Dec. 16, 2017:   Reported by a disgruntled person for a 90-day-old post about a bag of crackers. 30-day suspension.

 May 11: Facebook removes a repost about the Yale student who called the cops on a sleeping black student, saying it did not fit “community standards.” Original post not removed or flagged. 30-day suspension. July 3:   Post of “You call me a f*ggot, I’m calling you an ambulance” removed for hate speech. 30-day suspension. Secondary page banned for use of “queer” community.

Oct. 24:  Both accounts put on 30-day suspension. I have no clue why but speculate Facebook did not like me having a secondary account that I use for smoking out local white supremacists. 

 Dec. 3: Post that called white supremacists “trash” removed. 30-day suspension.

Latisha MaDaniel Grife

As you can see, 2018 was not a great year for me on social media.

For most, a Facebook ban is a minor inconvenience. One month from the online bickering can be a welcome hiatus for the average social media user.

For an activist, losing access to this platform can be a disruption to their ability to communicate effectively with other activists. It can slow down the distribution of time-sensitive information.

A more “seasoned” activist might write this off as an issue of millennials. They might tell me I should do more tech-free organizing, or stop relying so much on social media. There is some truth to that statement.

But we cannot deny that Facebook and other social media platforms have become an intricate part of the organizing process — or that Facebook knows this.  I simply do not believe my stints in “Facebook jail” are cases of getting snagged in the algorithm web.

Allegations of Facebook targeting activists go back almost two years.

BLM activists and organizers like Shaun King, Leslie Mac and DiDi Delgado were temporarily banned from the platform. Facebook jail is such a common occurrence among social justice activists that there are memes mocking the experience.

People of color activists have been banned so many times for saying “white,” they’ve come up with creative ways to talk about racism and white supremacy (VVhite, yt, #FFFFFF, #6F, mayo).  

Ironic, isn’t it? II get banned for saying “white,” but if I report death threats and being called a “monkey?” Facebook lets that slide.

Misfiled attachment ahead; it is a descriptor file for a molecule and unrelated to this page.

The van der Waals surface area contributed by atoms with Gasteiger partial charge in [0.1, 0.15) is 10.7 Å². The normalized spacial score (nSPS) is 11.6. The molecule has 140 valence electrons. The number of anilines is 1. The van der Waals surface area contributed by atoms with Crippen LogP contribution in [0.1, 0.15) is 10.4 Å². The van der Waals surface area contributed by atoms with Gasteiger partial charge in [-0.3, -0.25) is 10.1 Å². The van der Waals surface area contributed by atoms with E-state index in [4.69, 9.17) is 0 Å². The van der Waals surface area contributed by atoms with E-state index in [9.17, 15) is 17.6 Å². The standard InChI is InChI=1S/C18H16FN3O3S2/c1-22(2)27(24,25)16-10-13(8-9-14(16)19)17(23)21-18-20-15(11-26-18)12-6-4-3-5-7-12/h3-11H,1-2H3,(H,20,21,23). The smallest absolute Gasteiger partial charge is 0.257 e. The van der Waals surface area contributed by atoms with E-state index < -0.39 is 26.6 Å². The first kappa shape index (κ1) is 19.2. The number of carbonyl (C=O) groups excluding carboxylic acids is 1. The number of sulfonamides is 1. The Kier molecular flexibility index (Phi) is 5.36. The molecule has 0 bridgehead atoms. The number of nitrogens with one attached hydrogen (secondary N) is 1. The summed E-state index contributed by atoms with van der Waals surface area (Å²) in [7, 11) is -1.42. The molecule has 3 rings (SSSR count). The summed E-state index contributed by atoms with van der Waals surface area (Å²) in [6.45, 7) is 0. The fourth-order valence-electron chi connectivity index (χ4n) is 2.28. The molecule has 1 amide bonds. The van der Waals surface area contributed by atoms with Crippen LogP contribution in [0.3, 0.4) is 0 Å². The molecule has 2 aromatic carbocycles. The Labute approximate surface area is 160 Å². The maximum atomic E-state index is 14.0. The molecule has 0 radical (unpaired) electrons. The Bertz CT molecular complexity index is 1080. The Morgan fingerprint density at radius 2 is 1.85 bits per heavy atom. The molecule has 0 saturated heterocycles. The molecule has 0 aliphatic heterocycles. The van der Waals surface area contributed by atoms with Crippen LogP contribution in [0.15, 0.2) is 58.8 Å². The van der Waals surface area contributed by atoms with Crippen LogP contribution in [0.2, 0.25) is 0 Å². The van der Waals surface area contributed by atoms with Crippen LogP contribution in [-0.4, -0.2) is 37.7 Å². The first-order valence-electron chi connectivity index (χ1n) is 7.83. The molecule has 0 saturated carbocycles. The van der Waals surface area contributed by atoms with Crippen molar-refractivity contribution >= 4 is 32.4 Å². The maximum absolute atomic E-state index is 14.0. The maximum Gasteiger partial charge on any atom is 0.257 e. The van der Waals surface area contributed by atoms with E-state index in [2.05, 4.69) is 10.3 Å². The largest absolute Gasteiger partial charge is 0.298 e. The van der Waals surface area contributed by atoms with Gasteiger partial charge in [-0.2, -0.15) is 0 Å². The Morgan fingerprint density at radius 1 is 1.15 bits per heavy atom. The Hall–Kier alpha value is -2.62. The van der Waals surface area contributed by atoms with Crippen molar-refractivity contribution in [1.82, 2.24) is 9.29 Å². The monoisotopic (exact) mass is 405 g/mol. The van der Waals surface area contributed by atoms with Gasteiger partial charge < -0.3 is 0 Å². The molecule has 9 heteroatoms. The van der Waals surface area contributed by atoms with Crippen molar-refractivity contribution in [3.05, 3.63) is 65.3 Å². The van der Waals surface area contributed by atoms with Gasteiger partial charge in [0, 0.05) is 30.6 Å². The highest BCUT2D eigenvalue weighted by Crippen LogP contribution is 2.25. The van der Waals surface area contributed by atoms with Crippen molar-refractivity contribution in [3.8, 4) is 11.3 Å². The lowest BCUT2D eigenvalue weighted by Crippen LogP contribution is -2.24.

Why would Facebook target an activist in the middle of flyover country?  The real question is “Why not?”

Facebook has made it abundantly clear: it does not support activists. Facebook would rather see timelines full of cat memes and plates of food. With each ban, they are hoping to suppress the voices of those who don’t have a voice in the government.

It is hoping to hide the horrors and injustices of the world: consume but don’t confront.  It’s hoping I will comply, or eventually go away.

I am close to granting them their wish. I have increased my presence on Twitter and look always for Facebook alternatives, such as MeWe, to complete my #Blexodus.

But the thousands of connections I’ve made over 10 years of organizing will primarily stay with Facebook. Building that network on another platform will take time.

Beyond the disruption to my organizing activities, having my personal page blocked for most of the year is just plain depressing. I could not share the good things in my life.  I had an amazing garden over the summer that I wanted to share and couldn’t.

One of the bans came during my 40th birthday. My nephew got married while I was in Facebook jail. Another ban came right after my own recent marriage; I could not share the news.

So, what will 2019 bring? I will keep on doing what I do, posting my truth and confronting those who want to deny the truth. Almost certainly, a new Facebook jail sentence is in my future.

I hope Facebook will realize the “security” they’re implementing isn’t reaching the intended targets. Their pursuit of Russian trolls has made people with differing views from the mainstream an internet target.

Or maybe, they are reaching their intended target. Time to consume more cat videos.